Sierra College

10/9/2013

Data & Analysis:


x0 . x1 . x2 . x3 . x4 . x5 .

Using the above representation of your data tape as a reference and the formulas below, the concepts you proved in Theory section, complete Table 1 and Table 2. Notice that column entries are staggered. This is to make it easier to see which two values to the left of an entry were used to calculate that entry. For example, x1 was calculated from x1 and x0. Also notice that the values of both vavg and a are average values for their respective intervals. Displacement: Average Velocity: Change in Velocity: Acceleration: Instantaneous V x1 = x1 - x0 , x2 = x2 - x1 , etc. vavg1 = x1 /t , vavg2 = x2 /t , etc. v1 = v2 - v1 , etc. a1 = v1 /t , a2 = v2 /t , etc. V1=Vavg1 at t1 +t/2, V2=Vavg2 at t2 +t/2 (Table 2)

Sierra College

10/9/2013

Table 1: Position & Time Data


t (s) x (cm) x (cm) Vavg (cm/s)

Sierra College

10/9/2013

Table 2: Velocity & Time Data


t (s) V (cm/s) V (cm/s) a(cm/s2)

Graphical Presentation of Data: You are to construct the following two graphs that are to be attached to this report (Remember to follow the Rules of Graphing): 1. Position vs. Time 2. Instantaneous Velocity vs. Time 1. Perform a fit to your data for the position vs time graph and determine the objects acceleration along with the uncertainty in its value, and the objects initial velocity along with the uncertainty in its value. Record these values in Table 3. You should only keep one significant figure for the uncertainty (standard deviation) in g. How many significant figures should you report for your value of g? Paste your graph below. 2. Fit your data in the instantaneous velocity vs time graph and determine the acceleration along with the uncertainty in its value, and initial velocity from the fit parameters. Record these values in Table 3. You should only keep one significant figure for the uncertainty (standard deviation) in g. How many significant figures should you report for your value of g? Paste your graph below.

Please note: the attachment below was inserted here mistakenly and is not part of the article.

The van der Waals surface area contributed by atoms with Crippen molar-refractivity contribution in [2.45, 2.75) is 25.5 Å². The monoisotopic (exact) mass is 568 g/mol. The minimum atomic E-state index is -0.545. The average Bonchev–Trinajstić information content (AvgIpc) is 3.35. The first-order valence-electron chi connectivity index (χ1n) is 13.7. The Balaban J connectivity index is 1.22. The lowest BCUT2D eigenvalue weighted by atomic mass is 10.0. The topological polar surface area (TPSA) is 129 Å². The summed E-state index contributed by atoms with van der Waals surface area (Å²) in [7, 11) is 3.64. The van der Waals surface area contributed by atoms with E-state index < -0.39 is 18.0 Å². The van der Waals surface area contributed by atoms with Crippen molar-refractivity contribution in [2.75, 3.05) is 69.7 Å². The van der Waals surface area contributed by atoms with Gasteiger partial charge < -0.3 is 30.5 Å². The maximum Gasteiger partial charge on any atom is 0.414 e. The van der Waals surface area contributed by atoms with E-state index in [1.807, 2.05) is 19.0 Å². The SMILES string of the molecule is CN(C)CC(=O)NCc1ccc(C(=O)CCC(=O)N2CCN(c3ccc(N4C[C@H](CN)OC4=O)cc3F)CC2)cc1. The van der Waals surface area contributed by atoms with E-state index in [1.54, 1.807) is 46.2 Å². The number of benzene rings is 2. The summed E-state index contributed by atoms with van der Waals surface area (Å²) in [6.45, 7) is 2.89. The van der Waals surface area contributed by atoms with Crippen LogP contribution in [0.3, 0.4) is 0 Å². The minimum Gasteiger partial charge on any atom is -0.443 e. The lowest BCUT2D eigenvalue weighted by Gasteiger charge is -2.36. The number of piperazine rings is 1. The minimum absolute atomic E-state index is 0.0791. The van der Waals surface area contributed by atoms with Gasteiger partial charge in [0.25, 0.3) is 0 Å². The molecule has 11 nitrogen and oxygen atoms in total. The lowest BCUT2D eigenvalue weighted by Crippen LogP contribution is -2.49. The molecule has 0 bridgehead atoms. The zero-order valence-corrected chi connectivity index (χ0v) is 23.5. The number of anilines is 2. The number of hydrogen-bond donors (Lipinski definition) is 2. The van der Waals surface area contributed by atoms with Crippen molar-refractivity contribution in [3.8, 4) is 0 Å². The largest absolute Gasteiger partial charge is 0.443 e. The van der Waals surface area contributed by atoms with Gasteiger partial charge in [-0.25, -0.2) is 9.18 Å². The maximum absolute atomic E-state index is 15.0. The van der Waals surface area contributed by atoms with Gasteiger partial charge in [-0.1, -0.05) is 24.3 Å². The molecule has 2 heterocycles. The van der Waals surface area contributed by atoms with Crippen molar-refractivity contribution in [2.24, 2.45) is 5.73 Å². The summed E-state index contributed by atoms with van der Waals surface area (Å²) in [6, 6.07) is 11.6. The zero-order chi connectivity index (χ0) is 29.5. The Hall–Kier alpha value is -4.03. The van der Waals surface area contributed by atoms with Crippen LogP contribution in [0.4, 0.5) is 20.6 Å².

Sierra College

10/9/2013

3. From the acceleration data in Table 2, calculate the average acceleration, its standard deviation (s), and the precision of the = s mean . You can use Excel for this. Record these values in Table 3. N

Results
Report the extracted values of g (one from each graph) in the table below and calculate the percentage of the error (gRocklin = 9.80 m/s2). Show your work for the percent error calculation below.

Table 3

Initial Uncertainty Velocity (m/s) (m/s)


Quadratic F it ( x v s. t p l o t)

g (m/s2)

Uncertainty % error (m/s2) in g

Linear Fit (v vs. t p l o t ) Average f r o m T a b l e 2 s = N

Conclusion

Sierra College

10/9/2013

1. Does the velocity vs. time graph, indicate that the acceleration of the falling mass is constant? Explain? 2. Why is your measured initial velocity not equal to zero? 3. State which of the values in the third column in Table 3 is most reliable. Explain.

4. What is the purpose of comparing the value of a measured physical quantity to a value we trust? 5. List and explain the random and systematic errors in your experiment. How can you determine the dominant source of error (random or systematic) in your experiment?